It was a grainy image of a baby—just 5 centimeters by 5 centimeters—but it turned out to be the well from which satellite imaging, CAT scans, bar codes on packaging, desktop publishing, digital photography and a host of other imaging technologies sprang.


Particles of light serving as “quantum keys”—the latest in encryption technology—have been sent over a record-setting 200-kilometer fiber-optic link by researchers from the National Institute of Standards and Technology (NIST), NTT Corp. in Japan, and Stanford University.

The experiment, using mostly standard components and transmitting at telecommunications frequencies, offers an approach for making practical inter-city terrestrial quantum communications networks as well as long-range wireless systems using communication satellites.

A University of Alberta research team has combined two fields of study in nanotechnology to create a third field that the researchers believe will lead to revolutionary advances in computer electronics, among many other areas.

Dr. Abdulhakem Elezzabi and his colleagues have applied plasmonics principles to spintronics technology and created a novel way to control the quantum state of an electron's spin.

Polymer matrix composites with carbon black can be used as filler material and can beneficially modify the electrical and mechanical properties of the used matrixes. The polymer components of these composites are traditionally made using oleo-polymers; however, an alternative is to use natural and renewable sources as soybean oil, linseed oil, sunflower oil, etc.

Researchers at NIST, in collaboration with scientists from the University of Maryland and Howard University, have developed a technique to create tiny, highly efficient light-emitting diodes (LEDs) from nanowires. As described in a recent paper,* the fabricated LEDs emit ultraviolet light—a key wavelength range required for many light-based nanotechnologies, including data storage—and the assembly technique is well-suited for scaling to commercial production.Micrograph of a complete nanowire LED with the end contact.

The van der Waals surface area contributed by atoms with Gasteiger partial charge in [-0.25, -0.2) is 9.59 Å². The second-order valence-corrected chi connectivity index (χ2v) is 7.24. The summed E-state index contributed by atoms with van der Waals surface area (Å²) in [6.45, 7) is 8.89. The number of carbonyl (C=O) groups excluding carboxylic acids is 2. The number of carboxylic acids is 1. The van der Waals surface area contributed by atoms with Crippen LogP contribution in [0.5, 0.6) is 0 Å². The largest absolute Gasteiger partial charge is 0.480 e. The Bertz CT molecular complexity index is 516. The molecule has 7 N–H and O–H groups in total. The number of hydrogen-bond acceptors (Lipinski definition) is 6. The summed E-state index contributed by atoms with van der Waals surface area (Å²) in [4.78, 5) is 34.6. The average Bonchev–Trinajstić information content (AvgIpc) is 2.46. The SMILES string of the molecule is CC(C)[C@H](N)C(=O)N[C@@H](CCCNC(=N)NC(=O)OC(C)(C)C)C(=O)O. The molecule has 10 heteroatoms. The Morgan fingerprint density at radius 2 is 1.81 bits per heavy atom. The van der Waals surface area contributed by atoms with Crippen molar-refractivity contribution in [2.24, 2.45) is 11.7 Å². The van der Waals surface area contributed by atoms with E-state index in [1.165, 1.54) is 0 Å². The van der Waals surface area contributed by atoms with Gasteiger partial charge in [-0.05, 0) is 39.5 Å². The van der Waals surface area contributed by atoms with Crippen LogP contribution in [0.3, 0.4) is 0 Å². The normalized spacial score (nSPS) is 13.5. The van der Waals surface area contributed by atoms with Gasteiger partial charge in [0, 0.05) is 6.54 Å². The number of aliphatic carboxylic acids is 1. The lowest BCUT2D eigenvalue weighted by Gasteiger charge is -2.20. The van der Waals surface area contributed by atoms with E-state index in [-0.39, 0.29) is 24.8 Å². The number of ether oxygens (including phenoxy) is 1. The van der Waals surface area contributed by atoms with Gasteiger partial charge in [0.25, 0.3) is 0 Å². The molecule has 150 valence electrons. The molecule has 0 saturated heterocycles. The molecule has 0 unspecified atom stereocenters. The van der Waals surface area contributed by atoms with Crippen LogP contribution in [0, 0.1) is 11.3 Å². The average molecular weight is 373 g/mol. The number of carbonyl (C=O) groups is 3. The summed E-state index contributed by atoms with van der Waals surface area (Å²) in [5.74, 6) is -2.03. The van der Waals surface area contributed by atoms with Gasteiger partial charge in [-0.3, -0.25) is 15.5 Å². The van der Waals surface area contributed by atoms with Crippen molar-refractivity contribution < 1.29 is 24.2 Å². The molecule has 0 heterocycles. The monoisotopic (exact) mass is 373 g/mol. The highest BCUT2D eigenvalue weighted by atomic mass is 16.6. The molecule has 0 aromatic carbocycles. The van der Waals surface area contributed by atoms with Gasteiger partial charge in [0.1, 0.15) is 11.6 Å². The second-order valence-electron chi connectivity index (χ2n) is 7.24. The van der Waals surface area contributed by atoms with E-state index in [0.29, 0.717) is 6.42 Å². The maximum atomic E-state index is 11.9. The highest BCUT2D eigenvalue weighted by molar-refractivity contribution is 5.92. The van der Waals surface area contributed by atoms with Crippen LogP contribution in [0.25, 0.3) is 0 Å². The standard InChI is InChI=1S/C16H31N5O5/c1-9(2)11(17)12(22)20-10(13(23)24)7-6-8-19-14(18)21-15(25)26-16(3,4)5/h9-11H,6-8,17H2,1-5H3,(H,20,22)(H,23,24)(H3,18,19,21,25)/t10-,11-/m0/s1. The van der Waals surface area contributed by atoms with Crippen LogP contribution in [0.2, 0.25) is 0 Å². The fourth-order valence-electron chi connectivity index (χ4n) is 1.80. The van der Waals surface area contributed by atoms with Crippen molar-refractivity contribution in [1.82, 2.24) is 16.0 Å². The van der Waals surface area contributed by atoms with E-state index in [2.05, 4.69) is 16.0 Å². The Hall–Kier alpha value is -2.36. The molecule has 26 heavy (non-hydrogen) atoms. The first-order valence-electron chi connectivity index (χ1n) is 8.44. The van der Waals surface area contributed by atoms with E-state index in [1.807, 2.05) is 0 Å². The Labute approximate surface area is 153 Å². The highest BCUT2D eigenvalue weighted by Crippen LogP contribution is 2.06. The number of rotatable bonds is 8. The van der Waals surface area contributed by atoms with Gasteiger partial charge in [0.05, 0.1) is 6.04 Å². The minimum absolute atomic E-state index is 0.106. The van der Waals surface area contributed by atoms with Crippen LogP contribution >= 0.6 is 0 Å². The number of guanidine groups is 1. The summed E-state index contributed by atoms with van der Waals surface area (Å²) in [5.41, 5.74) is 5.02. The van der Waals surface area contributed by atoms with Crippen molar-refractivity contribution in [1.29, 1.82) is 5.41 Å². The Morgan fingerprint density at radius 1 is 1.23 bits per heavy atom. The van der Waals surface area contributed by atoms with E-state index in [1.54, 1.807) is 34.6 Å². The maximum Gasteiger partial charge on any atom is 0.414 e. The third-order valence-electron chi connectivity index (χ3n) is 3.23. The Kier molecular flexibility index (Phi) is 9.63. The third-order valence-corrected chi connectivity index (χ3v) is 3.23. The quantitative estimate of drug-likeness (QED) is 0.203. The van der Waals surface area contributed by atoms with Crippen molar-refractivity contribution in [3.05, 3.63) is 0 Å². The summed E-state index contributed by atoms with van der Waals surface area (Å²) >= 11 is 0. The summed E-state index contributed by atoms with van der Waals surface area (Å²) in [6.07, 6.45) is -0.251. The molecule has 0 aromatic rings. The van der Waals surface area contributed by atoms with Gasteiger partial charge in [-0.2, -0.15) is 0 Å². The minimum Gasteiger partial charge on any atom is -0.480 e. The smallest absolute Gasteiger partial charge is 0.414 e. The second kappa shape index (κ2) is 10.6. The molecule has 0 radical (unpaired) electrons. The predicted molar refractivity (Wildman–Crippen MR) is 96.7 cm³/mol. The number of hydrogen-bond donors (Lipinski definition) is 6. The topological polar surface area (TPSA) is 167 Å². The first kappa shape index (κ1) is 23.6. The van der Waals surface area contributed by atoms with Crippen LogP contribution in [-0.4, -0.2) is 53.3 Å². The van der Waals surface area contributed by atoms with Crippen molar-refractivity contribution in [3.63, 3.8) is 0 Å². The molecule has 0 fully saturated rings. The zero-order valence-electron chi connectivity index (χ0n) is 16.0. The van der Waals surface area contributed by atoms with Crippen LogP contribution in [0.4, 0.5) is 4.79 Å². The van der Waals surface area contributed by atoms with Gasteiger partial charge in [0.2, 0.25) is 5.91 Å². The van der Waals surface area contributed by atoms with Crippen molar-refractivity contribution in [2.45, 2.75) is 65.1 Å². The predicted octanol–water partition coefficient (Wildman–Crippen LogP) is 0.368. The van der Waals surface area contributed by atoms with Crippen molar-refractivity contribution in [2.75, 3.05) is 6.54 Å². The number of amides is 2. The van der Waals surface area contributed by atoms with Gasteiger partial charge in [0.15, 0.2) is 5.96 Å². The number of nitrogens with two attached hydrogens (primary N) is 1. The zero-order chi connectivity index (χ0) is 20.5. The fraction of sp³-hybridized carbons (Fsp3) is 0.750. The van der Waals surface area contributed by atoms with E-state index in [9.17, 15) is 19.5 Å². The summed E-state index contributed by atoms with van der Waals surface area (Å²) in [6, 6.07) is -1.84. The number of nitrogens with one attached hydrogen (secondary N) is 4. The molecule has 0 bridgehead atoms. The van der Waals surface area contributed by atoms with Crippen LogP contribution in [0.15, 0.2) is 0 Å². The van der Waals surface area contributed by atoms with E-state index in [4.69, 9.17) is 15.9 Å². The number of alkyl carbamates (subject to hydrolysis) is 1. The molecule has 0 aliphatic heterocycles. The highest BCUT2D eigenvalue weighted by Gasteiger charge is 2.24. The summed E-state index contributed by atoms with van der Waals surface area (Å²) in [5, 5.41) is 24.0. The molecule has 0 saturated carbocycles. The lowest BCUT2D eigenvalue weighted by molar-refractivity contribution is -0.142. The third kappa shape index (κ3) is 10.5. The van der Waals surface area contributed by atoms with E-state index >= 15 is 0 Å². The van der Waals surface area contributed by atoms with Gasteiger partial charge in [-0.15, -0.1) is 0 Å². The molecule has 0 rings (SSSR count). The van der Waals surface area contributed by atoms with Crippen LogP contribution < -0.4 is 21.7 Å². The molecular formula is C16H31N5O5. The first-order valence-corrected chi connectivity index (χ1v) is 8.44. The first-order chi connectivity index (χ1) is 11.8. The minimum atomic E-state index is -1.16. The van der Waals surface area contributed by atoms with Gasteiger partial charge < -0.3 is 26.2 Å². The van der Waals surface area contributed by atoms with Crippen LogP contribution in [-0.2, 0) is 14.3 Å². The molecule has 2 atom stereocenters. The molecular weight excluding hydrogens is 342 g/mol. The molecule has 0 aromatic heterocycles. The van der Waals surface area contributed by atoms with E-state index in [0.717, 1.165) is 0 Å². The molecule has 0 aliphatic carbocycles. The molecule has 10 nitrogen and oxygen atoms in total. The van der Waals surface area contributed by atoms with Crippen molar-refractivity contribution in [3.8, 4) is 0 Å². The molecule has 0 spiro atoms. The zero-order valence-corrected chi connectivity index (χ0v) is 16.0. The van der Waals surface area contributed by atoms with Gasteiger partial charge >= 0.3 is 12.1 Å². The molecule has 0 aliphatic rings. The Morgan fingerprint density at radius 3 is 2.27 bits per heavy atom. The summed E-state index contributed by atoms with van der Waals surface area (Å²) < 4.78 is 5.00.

Professionally speaking, things in David Damanik's world don't line up – and he can prove it.

In new research, Damanik and colleague Serguei Tcheremchantsev offer a key proof in the study of quasicrystals, crystal-like materials whose atoms don't line up in neat, unbroken rows like the atoms found in crystals.

Silicon is the most important material for electronic chips and processors. Yet it has a big drawback: being a so-called indirect semiconductor, it hardly emits any light. Therefore worldwide efforts in the labs of the microelectronics industry are aimed towards developing more efficient light sources based on silicon. Physicists at the Forschungszentrum Dresden-Rossendorf (FZD) now managed to make Silicon shine red and blue in an alternating fashion. This two-color light source could help to produce cheap and compact biosensors.

Mathematicians and number buffs have their records. And today, an international team has broken a long-standing one in an impressive feat of calculation.

On March 6, computer clusters from three institutions – the EPFL, the University of Bonn and NTT in Japan -- reached the end of eleven months of strenuous calculation, churning out the prime factors of a well-known, hard-to-factor number that is a whopping 307 digits long.

Electrical engineers from the University of Delaware and Cambridge NanoTech have demonstrated for the first time how the spin properties of electrons in silicon--the world's most dominant semiconductor, used in electronics ranging from computers to cell phones--can be measured and controlled.

Most people don’t think much about the inner workings of LEDs, or light-emitting diodes, which illuminate today’s plasma TV screens and cell phones, but making these LEDs more efficient, cheaper and higher quality is the obsession that occupies the daily thoughts of materials science and engineering professor Yang Yang and his graduate researcher Jinsong Huang.